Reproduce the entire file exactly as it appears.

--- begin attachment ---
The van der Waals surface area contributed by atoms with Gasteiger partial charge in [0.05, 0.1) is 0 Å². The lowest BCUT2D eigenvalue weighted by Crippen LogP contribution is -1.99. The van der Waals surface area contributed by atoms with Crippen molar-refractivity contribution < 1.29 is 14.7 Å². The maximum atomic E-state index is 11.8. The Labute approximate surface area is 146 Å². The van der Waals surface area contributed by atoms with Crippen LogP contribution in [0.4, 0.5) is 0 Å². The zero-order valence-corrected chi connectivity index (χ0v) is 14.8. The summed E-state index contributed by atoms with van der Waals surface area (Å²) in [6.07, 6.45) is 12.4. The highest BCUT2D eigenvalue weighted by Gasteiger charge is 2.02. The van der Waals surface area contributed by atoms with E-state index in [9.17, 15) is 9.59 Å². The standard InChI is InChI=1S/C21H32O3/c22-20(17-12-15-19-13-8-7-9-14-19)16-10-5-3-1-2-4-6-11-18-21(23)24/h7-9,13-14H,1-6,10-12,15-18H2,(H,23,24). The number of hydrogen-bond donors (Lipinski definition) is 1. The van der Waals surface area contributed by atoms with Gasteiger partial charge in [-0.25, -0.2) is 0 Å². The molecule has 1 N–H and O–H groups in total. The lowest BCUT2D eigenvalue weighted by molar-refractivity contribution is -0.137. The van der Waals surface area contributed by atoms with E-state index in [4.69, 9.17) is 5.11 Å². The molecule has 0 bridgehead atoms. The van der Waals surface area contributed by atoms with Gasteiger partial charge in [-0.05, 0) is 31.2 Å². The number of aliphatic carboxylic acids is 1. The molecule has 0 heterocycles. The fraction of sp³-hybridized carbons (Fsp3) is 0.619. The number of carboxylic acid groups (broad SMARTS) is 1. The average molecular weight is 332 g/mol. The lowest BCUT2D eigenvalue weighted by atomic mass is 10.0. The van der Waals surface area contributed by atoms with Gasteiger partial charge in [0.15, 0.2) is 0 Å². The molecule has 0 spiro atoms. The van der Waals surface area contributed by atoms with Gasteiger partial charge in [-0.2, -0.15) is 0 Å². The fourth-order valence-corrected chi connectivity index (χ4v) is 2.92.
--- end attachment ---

The van der Waals surface area contributed by atoms with Gasteiger partial charge in [0.05, 0.1) is 0 Å². The lowest BCUT2D eigenvalue weighted by Crippen LogP contribution is -1.99. The van der Waals surface area contributed by atoms with Crippen molar-refractivity contribution < 1.29 is 14.7 Å². The maximum atomic E-state index is 11.8. The Labute approximate surface area is 146 Å². The van der Waals surface area contributed by atoms with Crippen LogP contribution in [0.4, 0.5) is 0 Å². The zero-order valence-corrected chi connectivity index (χ0v) is 14.8. The summed E-state index contributed by atoms with van der Waals surface area (Å²) in [6.07, 6.45) is 12.4. The highest BCUT2D eigenvalue weighted by Gasteiger charge is 2.02. The van der Waals surface area contributed by atoms with E-state index in [9.17, 15) is 9.59 Å². The standard InChI is InChI=1S/C21H32O3/c22-20(17-12-15-19-13-8-7-9-14-19)16-10-5-3-1-2-4-6-11-18-21(23)24/h7-9,13-14H,1-6,10-12,15-18H2,(H,23,24). The number of hydrogen-bond donors (Lipinski definition) is 1. The van der Waals surface area contributed by atoms with Gasteiger partial charge in [-0.25, -0.2) is 0 Å². The molecule has 1 N–H and O–H groups in total. The lowest BCUT2D eigenvalue weighted by molar-refractivity contribution is -0.137. The van der Waals surface area contributed by atoms with E-state index in [4.69, 9.17) is 5.11 Å². The molecule has 0 bridgehead atoms. The van der Waals surface area contributed by atoms with Gasteiger partial charge in [-0.05, 0) is 31.2 Å². The number of aliphatic carboxylic acids is 1. The molecule has 0 heterocycles. The fraction of sp³-hybridized carbons (Fsp3) is 0.619. The number of carboxylic acid groups (broad SMARTS) is 1. The average molecular weight is 332 g/mol. The lowest BCUT2D eigenvalue weighted by atomic mass is 10.0. The van der Waals surface area contributed by atoms with Gasteiger partial charge in [0.15, 0.2) is 0 Å². The molecule has 0 spiro atoms. The van der Waals surface area contributed by atoms with Gasteiger partial charge in [-0.2, -0.15) is 0 Å². The fourth-order valence-corrected chi connectivity index (χ4v) is 2.92.